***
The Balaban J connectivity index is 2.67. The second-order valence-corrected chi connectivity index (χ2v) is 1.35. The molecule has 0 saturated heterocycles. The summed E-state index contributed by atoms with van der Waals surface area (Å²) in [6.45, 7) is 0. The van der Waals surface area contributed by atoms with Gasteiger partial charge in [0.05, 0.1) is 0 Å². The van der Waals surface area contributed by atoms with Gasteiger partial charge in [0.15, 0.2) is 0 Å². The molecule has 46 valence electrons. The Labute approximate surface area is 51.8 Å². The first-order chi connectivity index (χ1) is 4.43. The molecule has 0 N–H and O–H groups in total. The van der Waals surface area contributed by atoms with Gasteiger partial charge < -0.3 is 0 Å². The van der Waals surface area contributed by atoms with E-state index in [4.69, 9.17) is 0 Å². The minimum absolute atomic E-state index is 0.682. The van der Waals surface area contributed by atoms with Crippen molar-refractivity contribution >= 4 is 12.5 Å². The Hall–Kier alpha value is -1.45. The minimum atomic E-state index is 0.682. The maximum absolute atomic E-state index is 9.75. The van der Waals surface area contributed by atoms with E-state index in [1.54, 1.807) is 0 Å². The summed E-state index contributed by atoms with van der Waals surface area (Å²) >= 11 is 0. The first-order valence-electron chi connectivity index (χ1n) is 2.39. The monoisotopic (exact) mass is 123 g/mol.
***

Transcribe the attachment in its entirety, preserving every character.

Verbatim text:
The Balaban J connectivity index is 2.67. The second-order valence-corrected chi connectivity index (χ2v) is 1.35. The molecule has 0 saturated heterocycles. The summed E-state index contributed by atoms with van der Waals surface area (Å²) in [6.45, 7) is 0. The van der Waals surface area contributed by atoms with Gasteiger partial charge in [0.05, 0.1) is 0 Å². The van der Waals surface area contributed by atoms with Gasteiger partial charge in [0.15, 0.2) is 0 Å². The molecule has 46 valence electrons. The Labute approximate surface area is 51.8 Å². The first-order chi connectivity index (χ1) is 4.43. The molecule has 0 N–H and O–H groups in total. The van der Waals surface area contributed by atoms with Gasteiger partial charge < -0.3 is 0 Å². The van der Waals surface area contributed by atoms with E-state index in [4.69, 9.17) is 0 Å². The minimum absolute atomic E-state index is 0.682. The van der Waals surface area contributed by atoms with Crippen molar-refractivity contribution >= 4 is 12.5 Å². The Hall–Kier alpha value is -1.45. The minimum atomic E-state index is 0.682. The maximum absolute atomic E-state index is 9.75. The van der Waals surface area contributed by atoms with E-state index in [1.54, 1.807) is 0 Å². The summed E-state index contributed by atoms with van der Waals surface area (Å²) >= 11 is 0. The first-order valence-electron chi connectivity index (χ1n) is 2.39. The monoisotopic (exact) mass is 123 g/mol.